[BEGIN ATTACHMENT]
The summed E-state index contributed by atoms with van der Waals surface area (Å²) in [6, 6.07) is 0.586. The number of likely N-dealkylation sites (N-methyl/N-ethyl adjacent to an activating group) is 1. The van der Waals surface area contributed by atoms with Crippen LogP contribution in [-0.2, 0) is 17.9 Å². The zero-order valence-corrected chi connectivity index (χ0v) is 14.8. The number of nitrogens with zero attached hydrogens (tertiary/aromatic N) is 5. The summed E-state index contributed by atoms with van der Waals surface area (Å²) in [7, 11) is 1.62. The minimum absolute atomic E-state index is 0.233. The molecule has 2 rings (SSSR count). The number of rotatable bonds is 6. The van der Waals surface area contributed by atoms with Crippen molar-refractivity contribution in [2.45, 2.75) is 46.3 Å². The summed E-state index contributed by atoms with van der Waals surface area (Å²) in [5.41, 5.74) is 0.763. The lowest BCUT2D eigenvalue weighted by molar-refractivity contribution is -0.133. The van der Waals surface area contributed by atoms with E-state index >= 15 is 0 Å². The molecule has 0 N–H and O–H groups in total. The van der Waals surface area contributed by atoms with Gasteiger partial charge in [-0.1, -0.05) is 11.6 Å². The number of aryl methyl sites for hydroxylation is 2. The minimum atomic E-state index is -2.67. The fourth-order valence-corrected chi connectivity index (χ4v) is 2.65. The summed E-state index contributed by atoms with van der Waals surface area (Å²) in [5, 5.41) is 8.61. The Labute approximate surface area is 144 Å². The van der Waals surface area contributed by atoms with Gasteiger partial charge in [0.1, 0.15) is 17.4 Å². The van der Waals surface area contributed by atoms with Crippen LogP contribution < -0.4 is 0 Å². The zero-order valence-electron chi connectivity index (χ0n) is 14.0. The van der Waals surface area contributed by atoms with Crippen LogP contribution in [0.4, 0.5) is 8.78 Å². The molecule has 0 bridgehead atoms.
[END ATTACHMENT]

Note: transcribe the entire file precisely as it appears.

The summed E-state index contributed by atoms with van der Waals surface area (Å²) in [6, 6.07) is 0.586. The number of likely N-dealkylation sites (N-methyl/N-ethyl adjacent to an activating group) is 1. The van der Waals surface area contributed by atoms with Crippen LogP contribution in [-0.2, 0) is 17.9 Å². The zero-order valence-corrected chi connectivity index (χ0v) is 14.8. The number of nitrogens with zero attached hydrogens (tertiary/aromatic N) is 5. The summed E-state index contributed by atoms with van der Waals surface area (Å²) in [7, 11) is 1.62. The minimum absolute atomic E-state index is 0.233. The molecule has 2 rings (SSSR count). The number of rotatable bonds is 6. The van der Waals surface area contributed by atoms with Crippen molar-refractivity contribution in [2.45, 2.75) is 46.3 Å². The summed E-state index contributed by atoms with van der Waals surface area (Å²) in [5.41, 5.74) is 0.763. The lowest BCUT2D eigenvalue weighted by molar-refractivity contribution is -0.133. The van der Waals surface area contributed by atoms with E-state index >= 15 is 0 Å². The molecule has 0 N–H and O–H groups in total. The van der Waals surface area contributed by atoms with Gasteiger partial charge in [-0.1, -0.05) is 11.6 Å². The number of aryl methyl sites for hydroxylation is 2. The minimum atomic E-state index is -2.67. The fourth-order valence-corrected chi connectivity index (χ4v) is 2.65. The summed E-state index contributed by atoms with van der Waals surface area (Å²) in [5, 5.41) is 8.61. The Labute approximate surface area is 144 Å². The van der Waals surface area contributed by atoms with Gasteiger partial charge in [0.1, 0.15) is 17.4 Å². The van der Waals surface area contributed by atoms with Crippen LogP contribution < -0.4 is 0 Å². The zero-order valence-electron chi connectivity index (χ0n) is 14.0. The van der Waals surface area contributed by atoms with Crippen LogP contribution in [0.4, 0.5) is 8.78 Å². The molecule has 0 bridgehead atoms.